Author Oliver Statler Takes Readers on a Journey Along the Tokaidö Road
Special to The Hawai‘i Herald
“Once again I am driving southwest on the great Tokaidö Road that runs between Tökyö, the present capital of Japan, and Kyöto, the ancient capital . . . I am headed for the dream-haunted calm of the old inn called Minaguchi-ya.”
And so begins Oliver Statler’s classic recreation of an evanescent world that has long ago disappeared into the tide of memory. Published in 1961, Statler’s “Japanese Inn” met instant success in its initial printing, attracting an international audience of admirers who were captivated by its gentle reminiscences, unabashed romanticism and historical asides of feudal Japan.
Stationed in postwar Yokohama in 1947, Statler fell in love with all things Japanese and became an expert in modern Japanese woodblock printing, specializing in masters such as Onchi Koshiro. He lived and worked in Japan for 11 years before returning to the United States in 1958, where he cultivated a writing career that eventually spanned five books, all centered on Japanese art, history and culture.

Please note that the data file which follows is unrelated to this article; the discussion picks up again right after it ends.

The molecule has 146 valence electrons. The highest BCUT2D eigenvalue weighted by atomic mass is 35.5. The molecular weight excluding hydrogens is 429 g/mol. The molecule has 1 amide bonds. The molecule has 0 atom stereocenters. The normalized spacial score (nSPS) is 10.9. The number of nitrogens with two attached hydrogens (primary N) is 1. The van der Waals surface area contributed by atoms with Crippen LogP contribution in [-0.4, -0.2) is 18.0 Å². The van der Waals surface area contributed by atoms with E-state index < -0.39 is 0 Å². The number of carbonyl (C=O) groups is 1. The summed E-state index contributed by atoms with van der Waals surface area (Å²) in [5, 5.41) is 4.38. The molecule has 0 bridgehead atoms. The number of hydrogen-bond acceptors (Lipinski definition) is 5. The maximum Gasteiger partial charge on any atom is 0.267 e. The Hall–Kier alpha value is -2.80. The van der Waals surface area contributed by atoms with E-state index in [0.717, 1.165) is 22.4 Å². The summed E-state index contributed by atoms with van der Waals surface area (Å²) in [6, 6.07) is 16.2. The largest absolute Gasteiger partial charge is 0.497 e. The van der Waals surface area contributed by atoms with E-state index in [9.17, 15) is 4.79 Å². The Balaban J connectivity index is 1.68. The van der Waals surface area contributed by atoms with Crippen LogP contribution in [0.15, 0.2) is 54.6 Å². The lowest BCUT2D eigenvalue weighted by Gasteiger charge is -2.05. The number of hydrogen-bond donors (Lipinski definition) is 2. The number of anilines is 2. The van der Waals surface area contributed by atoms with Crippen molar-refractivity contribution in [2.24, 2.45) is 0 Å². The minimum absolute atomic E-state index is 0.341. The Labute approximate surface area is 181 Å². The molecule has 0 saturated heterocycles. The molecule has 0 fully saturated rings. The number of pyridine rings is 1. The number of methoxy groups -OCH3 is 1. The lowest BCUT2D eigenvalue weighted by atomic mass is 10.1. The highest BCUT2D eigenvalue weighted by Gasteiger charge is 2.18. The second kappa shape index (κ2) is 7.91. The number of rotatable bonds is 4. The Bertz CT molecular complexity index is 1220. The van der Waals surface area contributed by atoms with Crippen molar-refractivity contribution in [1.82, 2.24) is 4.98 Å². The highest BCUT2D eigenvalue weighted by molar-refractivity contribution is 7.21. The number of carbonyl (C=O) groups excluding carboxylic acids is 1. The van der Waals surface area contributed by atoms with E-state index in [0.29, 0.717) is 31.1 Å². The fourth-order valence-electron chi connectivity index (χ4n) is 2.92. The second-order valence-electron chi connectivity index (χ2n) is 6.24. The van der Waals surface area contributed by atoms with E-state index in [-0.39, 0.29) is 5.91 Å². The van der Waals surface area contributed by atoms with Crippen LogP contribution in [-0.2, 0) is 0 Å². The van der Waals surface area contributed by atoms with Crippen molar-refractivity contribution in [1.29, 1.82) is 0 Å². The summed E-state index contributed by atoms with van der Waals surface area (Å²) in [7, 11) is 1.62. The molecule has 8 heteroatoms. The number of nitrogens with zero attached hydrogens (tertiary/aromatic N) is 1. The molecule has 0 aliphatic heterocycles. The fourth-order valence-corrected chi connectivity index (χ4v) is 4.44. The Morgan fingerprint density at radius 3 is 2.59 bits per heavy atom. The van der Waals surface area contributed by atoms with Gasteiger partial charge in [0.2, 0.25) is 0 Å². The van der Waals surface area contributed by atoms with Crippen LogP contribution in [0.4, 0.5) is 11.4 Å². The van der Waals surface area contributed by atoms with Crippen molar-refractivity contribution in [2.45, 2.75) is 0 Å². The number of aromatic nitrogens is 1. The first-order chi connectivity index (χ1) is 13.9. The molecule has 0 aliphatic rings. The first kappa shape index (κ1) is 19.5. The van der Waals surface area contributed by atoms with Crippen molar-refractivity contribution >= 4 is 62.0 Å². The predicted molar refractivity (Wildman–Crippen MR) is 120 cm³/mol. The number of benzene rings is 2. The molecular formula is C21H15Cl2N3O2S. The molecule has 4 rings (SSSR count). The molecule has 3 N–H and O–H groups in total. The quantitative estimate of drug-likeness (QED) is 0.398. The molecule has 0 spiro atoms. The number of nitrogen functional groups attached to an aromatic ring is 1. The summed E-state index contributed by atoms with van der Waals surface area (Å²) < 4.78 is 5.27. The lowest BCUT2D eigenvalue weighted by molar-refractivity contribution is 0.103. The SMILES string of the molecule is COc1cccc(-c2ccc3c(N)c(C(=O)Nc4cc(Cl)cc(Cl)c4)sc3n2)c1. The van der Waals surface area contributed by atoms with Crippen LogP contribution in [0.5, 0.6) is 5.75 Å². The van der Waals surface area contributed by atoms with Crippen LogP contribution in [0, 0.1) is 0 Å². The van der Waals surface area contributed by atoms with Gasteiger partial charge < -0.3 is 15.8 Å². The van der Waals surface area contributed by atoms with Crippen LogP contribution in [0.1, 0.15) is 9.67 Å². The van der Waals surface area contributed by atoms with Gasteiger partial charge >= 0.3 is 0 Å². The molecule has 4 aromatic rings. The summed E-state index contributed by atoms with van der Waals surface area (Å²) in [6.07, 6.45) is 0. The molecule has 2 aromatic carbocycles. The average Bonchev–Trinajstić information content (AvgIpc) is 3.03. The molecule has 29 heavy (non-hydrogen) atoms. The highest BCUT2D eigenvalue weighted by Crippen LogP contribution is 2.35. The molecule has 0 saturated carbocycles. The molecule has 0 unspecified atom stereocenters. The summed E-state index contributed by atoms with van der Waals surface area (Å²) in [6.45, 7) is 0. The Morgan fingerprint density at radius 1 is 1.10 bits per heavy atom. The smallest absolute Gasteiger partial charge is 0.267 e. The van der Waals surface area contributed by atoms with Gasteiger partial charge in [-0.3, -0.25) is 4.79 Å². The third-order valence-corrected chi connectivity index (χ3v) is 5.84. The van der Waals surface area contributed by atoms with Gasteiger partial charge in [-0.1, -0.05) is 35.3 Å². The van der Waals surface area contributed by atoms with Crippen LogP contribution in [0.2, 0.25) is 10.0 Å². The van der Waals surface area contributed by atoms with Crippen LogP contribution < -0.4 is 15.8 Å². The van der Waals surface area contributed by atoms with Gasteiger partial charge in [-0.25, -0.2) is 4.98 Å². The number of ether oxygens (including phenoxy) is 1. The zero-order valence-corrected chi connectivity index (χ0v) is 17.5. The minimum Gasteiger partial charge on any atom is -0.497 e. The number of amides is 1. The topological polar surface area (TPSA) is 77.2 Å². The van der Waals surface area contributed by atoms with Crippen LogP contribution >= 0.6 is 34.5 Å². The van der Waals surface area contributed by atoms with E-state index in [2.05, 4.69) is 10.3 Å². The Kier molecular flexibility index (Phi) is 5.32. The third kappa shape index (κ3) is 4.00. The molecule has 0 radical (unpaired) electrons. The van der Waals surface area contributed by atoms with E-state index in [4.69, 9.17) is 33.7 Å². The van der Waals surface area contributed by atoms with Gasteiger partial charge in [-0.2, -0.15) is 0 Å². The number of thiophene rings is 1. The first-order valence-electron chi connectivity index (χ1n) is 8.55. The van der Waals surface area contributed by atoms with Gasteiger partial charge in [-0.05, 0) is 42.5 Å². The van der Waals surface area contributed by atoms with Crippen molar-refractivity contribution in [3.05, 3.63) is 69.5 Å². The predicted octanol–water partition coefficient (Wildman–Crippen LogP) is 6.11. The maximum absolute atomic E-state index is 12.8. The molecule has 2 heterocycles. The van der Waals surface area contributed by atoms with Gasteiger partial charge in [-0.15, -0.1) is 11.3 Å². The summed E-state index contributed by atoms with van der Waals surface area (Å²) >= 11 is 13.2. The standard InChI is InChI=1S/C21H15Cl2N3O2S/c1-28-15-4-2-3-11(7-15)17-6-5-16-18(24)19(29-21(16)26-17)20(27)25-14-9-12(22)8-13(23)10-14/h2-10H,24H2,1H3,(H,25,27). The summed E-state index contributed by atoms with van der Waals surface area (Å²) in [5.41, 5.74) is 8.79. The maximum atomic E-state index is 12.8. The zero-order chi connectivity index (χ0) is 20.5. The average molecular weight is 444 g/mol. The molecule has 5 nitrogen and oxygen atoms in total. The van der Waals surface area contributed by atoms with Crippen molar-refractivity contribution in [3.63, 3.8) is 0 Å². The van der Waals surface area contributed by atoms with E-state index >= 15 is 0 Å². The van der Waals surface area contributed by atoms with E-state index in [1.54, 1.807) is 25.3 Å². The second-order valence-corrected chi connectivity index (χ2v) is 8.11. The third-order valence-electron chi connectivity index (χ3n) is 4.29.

In 1977, Statler began an association with the University of Hawai‘i that would last decades, serving as a visiting professor of Asian Studies. He decided to settle in Hawai‘i, in part because of its closeness to Japan, physically and culturally.
While “Japanese Inn” initially appeared to be a simple record of a single waki-honjin (secondary inn) on the old Tokaidö Road, in reality, it served as a portal into 400 years of Japanese history, stretching from the rise of Oda Nobunaga to the American occupation that followed the end of World War II. Within this walk into the clouds of the Japanese past, Statler included such illuminati as Tokugawa Ieyasu, the warrior daimyö (feudal lord) who united Japan and dreamed of turning his nation into a global center of maritime trade; Yui Shoetsu, the would-be usurper of the Tokugawa Shogunate; and Prince Saionji, the last genrö (retired elder statesman), who struggled to keep Japan on a pacifist path as it hurtled toward Armageddon in the 1930s.